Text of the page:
Older Americans rely on Medicare for much of their healthcare, but it can be hard to understand Medicare's rules. With participants having to juggle how Medicare Parts A, B, C, and D all fit together, you can easily get confused about how much each part of your Medicare coverage costs and what you're getting for your hard-earned money. To answer some of those questions, here are some of the key provisions of Medicare Part A and how you can use it to cover many expensive hospital and inpatient treatment costs.

How much do Medicare Part A premiums and deductibles cost?

For most people, Medicare Part A coverage comes without any monthly premium. As long as you paid Medicare payroll taxes during your career or you're married to someone who paid those taxes, then you'll likely qualify for Part A at no cost. Those rare few who didn't have the required 40 quarters of coverage credits to qualify for cost-free Part A coverage will pay $232 per month in 2018 if they had 30 to 39 quarters, or $422 per month if they have fewer than 30 quarters of qualifying work.

However, everyone has to pay deductibles and copayments when they use their Part A coverage. You'll pay the first $1,340 of your Part A expenses in 2018 as a deductible before Medicare starts making payments on your behalf. Exactly how much Medicare pays after that depends on the particular service you need.

Medicare enrollment form with ballpoint pen on a flat surface.

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What does Medicare Part A cover?

Medicare Part A covers two basic categories of expenses: hospital costs and expenses for a skilled nursing facility outside of a hospital. If you need to stay in a hospital, then Medicare will pay for a semi-private room, and you'll get coverage for meals, general nursing services, prescription drugs, and other treatment or related services that you get while you're there. Your doctor must state that you need at least two nights of care that requires a hospital stay in order for Medicare to cover those costs. Hospital-provided skilled nursing care and long-term care hospital stays are also included in Part A, with the restriction that your medical condition must be expected to improve.

For skilled nursing facilities, Part A requires that you have at least three days of inpatient hospital care that's connected to your stay at the facility, and your doctor must affirmatively state that you need the services that the skilled nursing facility provides. In particular, you generally can't get coverage for custodial care that's similar to what you'd find at nursing homes and long-term care facilities.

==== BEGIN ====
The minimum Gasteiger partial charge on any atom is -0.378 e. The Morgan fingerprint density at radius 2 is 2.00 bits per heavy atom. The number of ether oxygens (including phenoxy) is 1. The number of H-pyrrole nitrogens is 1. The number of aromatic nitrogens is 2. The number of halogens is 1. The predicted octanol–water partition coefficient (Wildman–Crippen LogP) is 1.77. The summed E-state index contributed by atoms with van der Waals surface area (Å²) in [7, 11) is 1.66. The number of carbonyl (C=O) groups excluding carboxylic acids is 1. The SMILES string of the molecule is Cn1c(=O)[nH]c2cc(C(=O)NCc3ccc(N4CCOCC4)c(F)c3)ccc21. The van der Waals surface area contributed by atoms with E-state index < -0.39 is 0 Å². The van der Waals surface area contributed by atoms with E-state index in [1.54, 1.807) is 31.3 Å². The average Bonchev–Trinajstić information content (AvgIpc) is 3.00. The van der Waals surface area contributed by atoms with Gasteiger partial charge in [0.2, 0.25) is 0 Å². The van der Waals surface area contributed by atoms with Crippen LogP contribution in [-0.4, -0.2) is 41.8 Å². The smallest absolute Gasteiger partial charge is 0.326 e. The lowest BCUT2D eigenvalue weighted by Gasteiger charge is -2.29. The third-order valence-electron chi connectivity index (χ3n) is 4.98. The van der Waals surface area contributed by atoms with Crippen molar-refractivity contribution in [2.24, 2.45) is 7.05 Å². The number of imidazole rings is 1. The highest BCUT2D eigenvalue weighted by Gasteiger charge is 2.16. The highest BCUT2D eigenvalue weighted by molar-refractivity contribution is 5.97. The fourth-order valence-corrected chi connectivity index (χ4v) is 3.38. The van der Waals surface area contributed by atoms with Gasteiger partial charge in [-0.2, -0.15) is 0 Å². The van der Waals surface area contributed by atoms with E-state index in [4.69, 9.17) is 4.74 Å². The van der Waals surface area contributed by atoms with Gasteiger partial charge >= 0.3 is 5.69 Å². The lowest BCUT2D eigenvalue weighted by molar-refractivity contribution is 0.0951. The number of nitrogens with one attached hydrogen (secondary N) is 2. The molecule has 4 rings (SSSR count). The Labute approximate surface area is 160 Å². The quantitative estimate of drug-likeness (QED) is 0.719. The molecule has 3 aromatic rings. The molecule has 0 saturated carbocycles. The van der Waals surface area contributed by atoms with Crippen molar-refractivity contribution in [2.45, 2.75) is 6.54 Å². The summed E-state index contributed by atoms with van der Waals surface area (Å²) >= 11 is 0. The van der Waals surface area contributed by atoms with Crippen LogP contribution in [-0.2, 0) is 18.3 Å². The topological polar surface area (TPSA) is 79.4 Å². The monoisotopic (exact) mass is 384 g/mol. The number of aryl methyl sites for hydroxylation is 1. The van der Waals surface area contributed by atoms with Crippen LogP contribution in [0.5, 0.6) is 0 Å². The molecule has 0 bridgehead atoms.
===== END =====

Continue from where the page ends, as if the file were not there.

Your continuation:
There are also some additional services available under Medicare Part A. If you need hospice care in connection with a medical condition that is expected to give you six months or less to live, then Medicare will cover expenses to allow you to stay in your home. Hospice benefits are available for two periods of 90 days, and doctors have to confirm that you have a terminal illness to extend coverage. Home healthcare is also available in a few other situations if you're under the care of a doctor whose care plan for you includes occasional skilled nursing care, physical therapy, speech-language pathology, or continued occupational therapy services. To qualify, your doctor must expect your condition to improve or state that you need services to maintain your current health status. These benefits typically involve a mix of Part A and Part B services.

Hospital entrance with sign marking emergency room and main entrance directions.

Image source: Getty Images.

How much are copayments under Part A?

Medicare doesn't charge copayments on all Part A expenses. For the first 60 days of a hospital stay, you won't owe a copayment. After that, Medicare charges $335 per day in 2018 for days 61 to 90 of the stay. Medicare provides a lifetime reserve of 60 days that you can use for stays of longer than 90 days, and you'll pay a daily copayment of $670 for days used in 2018.

Skilled nursing costs have different copayments. There's no amount due for the first 20 days of your visit, with a copayment for days 21 to 100 of $167.50 per day. After the 100th day, Medicare no longer provides any coverage.

Retirees need to be prepared for the costs of hospital and inpatient care. Medicare Part A covers much of the high cost of care, but even the copayments and premiums listed above can be financially challenging for retirees. Only by knowing up front what you'll be expected to contribute will you be truly prepared to meet your healthcare needs.